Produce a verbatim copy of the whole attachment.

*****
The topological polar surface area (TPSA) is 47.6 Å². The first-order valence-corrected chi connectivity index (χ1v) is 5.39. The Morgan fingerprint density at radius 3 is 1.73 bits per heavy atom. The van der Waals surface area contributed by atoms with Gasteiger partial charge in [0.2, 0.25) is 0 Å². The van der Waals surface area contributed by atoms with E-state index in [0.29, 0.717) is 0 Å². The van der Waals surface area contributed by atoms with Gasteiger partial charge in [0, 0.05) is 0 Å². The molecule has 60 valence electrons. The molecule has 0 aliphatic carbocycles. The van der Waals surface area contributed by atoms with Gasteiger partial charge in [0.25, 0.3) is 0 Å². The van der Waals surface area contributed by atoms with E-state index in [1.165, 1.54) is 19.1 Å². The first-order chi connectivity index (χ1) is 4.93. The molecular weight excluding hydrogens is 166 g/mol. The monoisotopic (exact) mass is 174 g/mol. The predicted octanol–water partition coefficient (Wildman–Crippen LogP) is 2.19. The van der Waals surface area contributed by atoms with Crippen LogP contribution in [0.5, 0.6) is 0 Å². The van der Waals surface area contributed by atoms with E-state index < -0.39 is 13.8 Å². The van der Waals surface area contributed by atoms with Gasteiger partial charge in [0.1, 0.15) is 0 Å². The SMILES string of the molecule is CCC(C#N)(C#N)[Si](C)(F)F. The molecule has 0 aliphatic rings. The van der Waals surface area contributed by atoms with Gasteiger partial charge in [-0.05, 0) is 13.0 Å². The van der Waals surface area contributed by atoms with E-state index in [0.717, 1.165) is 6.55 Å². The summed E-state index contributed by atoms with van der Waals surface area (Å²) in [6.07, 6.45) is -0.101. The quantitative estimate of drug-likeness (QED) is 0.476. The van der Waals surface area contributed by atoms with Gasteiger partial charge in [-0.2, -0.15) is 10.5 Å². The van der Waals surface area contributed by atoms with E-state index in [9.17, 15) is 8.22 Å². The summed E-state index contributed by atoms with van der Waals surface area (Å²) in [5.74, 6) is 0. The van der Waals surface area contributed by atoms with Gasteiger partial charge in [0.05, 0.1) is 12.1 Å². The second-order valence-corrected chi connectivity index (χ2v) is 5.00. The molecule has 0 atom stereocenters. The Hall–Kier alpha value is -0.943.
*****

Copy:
The topological polar surface area (TPSA) is 47.6 Å². The first-order valence-corrected chi connectivity index (χ1v) is 5.39. The Morgan fingerprint density at radius 3 is 1.73 bits per heavy atom. The van der Waals surface area contributed by atoms with Gasteiger partial charge in [0.2, 0.25) is 0 Å². The van der Waals surface area contributed by atoms with E-state index in [0.29, 0.717) is 0 Å². The van der Waals surface area contributed by atoms with Gasteiger partial charge in [0, 0.05) is 0 Å². The molecule has 60 valence electrons. The molecule has 0 aliphatic carbocycles. The van der Waals surface area contributed by atoms with Gasteiger partial charge in [0.25, 0.3) is 0 Å². The van der Waals surface area contributed by atoms with E-state index in [1.165, 1.54) is 19.1 Å². The first-order chi connectivity index (χ1) is 4.93. The molecular weight excluding hydrogens is 166 g/mol. The monoisotopic (exact) mass is 174 g/mol. The predicted octanol–water partition coefficient (Wildman–Crippen LogP) is 2.19. The van der Waals surface area contributed by atoms with Crippen LogP contribution in [0.5, 0.6) is 0 Å². The van der Waals surface area contributed by atoms with E-state index < -0.39 is 13.8 Å². The van der Waals surface area contributed by atoms with Gasteiger partial charge in [0.1, 0.15) is 0 Å². The SMILES string of the molecule is CCC(C#N)(C#N)[Si](C)(F)F. The molecule has 0 aliphatic rings. The van der Waals surface area contributed by atoms with Gasteiger partial charge in [-0.05, 0) is 13.0 Å². The van der Waals surface area contributed by atoms with E-state index in [0.717, 1.165) is 6.55 Å². The summed E-state index contributed by atoms with van der Waals surface area (Å²) in [6.07, 6.45) is -0.101. The quantitative estimate of drug-likeness (QED) is 0.476. The van der Waals surface area contributed by atoms with Gasteiger partial charge in [-0.2, -0.15) is 10.5 Å². The van der Waals surface area contributed by atoms with E-state index in [9.17, 15) is 8.22 Å². The summed E-state index contributed by atoms with van der Waals surface area (Å²) in [5.74, 6) is 0. The van der Waals surface area contributed by atoms with Gasteiger partial charge in [0.05, 0.1) is 12.1 Å². The second-order valence-corrected chi connectivity index (χ2v) is 5.00. The molecule has 0 atom stereocenters. The Hall–Kier alpha value is -0.943.